America’s top public health official abruptly quit on Wednesday, a day after a report surfaced that she had bought tobacco stocks while leading the Centers for Disease Control and Prevention.
Dr. Brenda Fitzgerald had also invested money in food and pharmaceutical companies just one month after taking over the job.
Centers for Disease Control and Prevention Director Dr. Brenda Fitzgerald quit on Tuesday following a report that she traded in tobacco and pharmaceutical stocks while she was America’s top public health official
One in five adults in the United States still uses tobacco on a regular basis, the CDC has found
Fitzgerald ‘owns certain complex financial interests that have imposed a broad recusal limiting her ability to complete all of her duties as the CDC Director,’ Health and human Services Department spokesman Matt Lloyd acknowledged in a statement on Wednesday.
‘Due to the nature of these financial interests, Dr. Fitzgerald could not divest from them in a definitive time period.’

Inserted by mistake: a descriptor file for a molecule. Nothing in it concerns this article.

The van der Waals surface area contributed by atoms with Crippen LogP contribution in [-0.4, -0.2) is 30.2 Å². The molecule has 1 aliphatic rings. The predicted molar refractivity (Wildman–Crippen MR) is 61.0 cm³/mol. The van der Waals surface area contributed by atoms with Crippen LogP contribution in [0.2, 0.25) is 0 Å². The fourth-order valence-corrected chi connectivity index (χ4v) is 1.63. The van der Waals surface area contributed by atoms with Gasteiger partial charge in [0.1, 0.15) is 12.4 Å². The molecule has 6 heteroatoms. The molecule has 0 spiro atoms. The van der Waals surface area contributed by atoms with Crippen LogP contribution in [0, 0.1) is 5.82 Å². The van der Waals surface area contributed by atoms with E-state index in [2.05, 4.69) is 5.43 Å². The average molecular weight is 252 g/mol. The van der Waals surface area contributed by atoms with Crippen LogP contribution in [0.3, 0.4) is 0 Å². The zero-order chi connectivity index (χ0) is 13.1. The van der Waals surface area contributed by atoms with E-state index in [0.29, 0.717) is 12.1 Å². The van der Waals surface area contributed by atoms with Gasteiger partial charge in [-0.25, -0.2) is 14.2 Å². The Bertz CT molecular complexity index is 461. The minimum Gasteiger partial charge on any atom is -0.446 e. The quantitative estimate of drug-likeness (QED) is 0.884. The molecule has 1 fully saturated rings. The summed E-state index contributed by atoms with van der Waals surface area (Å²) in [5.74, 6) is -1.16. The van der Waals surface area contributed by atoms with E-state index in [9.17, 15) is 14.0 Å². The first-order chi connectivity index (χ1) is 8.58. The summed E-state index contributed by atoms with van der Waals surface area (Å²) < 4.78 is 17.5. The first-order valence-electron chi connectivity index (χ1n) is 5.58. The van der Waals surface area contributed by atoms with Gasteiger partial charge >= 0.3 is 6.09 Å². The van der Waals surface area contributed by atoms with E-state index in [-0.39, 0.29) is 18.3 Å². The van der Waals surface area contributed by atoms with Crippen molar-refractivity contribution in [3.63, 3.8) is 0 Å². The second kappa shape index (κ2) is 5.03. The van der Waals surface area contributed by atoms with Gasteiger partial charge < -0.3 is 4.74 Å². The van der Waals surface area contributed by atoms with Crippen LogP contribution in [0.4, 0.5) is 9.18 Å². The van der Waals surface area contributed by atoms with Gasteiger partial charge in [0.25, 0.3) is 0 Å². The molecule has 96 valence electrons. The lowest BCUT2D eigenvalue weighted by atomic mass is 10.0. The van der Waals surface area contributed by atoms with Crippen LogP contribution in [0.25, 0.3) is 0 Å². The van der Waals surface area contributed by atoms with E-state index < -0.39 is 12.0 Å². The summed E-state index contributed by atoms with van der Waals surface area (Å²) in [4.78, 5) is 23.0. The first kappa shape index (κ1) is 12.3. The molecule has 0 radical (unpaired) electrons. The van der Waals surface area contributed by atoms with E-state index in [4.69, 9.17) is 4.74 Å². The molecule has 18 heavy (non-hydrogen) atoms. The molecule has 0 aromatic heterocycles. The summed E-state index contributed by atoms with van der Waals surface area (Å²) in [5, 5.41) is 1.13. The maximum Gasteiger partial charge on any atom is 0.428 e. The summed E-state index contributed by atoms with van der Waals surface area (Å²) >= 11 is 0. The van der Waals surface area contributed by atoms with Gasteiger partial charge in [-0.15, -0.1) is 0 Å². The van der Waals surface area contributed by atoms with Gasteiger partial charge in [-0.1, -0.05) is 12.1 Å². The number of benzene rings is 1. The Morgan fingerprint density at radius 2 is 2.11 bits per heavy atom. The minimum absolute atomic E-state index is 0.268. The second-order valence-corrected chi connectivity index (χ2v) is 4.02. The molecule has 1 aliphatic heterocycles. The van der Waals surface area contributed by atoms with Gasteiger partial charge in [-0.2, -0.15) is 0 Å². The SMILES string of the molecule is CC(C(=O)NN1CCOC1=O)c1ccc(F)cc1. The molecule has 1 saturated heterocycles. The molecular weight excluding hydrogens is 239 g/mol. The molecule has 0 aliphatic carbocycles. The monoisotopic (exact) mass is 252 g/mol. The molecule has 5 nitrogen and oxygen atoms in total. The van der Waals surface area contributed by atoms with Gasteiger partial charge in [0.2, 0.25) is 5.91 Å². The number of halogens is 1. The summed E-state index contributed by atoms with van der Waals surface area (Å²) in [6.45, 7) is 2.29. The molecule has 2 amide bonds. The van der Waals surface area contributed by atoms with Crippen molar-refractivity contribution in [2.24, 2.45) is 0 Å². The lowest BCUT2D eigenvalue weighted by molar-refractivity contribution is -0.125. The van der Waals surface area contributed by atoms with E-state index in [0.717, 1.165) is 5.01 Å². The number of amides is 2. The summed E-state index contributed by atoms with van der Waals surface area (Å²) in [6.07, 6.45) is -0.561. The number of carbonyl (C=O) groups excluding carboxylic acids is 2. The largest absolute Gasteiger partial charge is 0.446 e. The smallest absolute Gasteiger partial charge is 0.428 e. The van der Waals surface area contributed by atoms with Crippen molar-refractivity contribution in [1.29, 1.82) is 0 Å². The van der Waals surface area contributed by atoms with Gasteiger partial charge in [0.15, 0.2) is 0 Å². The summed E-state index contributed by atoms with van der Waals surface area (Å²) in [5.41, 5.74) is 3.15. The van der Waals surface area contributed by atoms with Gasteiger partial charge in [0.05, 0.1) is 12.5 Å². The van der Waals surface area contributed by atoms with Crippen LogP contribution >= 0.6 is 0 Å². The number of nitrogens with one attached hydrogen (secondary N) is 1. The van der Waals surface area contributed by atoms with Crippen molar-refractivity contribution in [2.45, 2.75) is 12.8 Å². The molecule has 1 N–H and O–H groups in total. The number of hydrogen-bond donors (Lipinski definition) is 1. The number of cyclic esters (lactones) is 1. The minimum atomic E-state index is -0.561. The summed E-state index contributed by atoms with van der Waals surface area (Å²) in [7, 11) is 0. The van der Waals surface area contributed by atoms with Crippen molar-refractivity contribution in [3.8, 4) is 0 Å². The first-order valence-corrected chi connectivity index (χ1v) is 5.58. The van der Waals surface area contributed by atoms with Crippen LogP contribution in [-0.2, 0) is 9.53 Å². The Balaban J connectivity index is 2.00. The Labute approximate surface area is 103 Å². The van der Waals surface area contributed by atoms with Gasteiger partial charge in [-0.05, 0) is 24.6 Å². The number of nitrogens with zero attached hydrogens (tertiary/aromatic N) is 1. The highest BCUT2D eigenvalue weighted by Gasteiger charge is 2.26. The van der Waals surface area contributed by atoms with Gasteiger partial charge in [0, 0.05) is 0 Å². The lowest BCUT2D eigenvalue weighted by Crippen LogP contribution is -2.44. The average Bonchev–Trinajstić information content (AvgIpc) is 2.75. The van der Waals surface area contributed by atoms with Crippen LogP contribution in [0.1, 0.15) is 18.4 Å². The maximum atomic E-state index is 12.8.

Politico reported on Tuesday that Fitzgerald, formerly commissioner of the Georgia Department of Public Health, purchased shares of Japan Tobacco, Merck, U.S. Food Holding Company and Humana while at CDC.
Fitzgerald is the second top-shelf health official to leave the Trump administration in the past four months.
Dr. Tom Price was bounced from his job at the end of September following questions about his questionable use of private jets to conduct government business.
‘You don’t buy tobacco stocks when you are the head of the CDC. It’s ridiculous; it gives a terrible appearance,’ former George W. Bush ethics lawyer Richard Painter told Politico.
He said the stock-picking decisions were ‘tone deaf’ from someone leading the U.S. agency responsible for reducing tobacco use nationwide, especially among children.
HHS said Tuesday that an ethics review when Fitzgerald took over the CDC identified stock holdings that posed conflicts of interest, ‘and she was instructed to divest’ them.
But a stock portfolio manager purchased additional ‘potentially conflicting stock holdings’ during the review – which she later sold.
Fitzgerald is a former U.S. Air Force major and a board-certified obstetrician-gynecologist.
When Price appointed her to lead the CDC in July 2017, he praised her ‘deep appreciation and understanding of medicine, public health, policy and leadership – all qualities that will prove vital as she leads the CDC in its work to protect America’s health 24/7.’
Just one day after purchasing stock in Japan Tobacco, Fitzgerald toured the CDC’s Tobacco Laboratory.
That agency is responsible for research on the health hazards of smoking and chewing tobacco.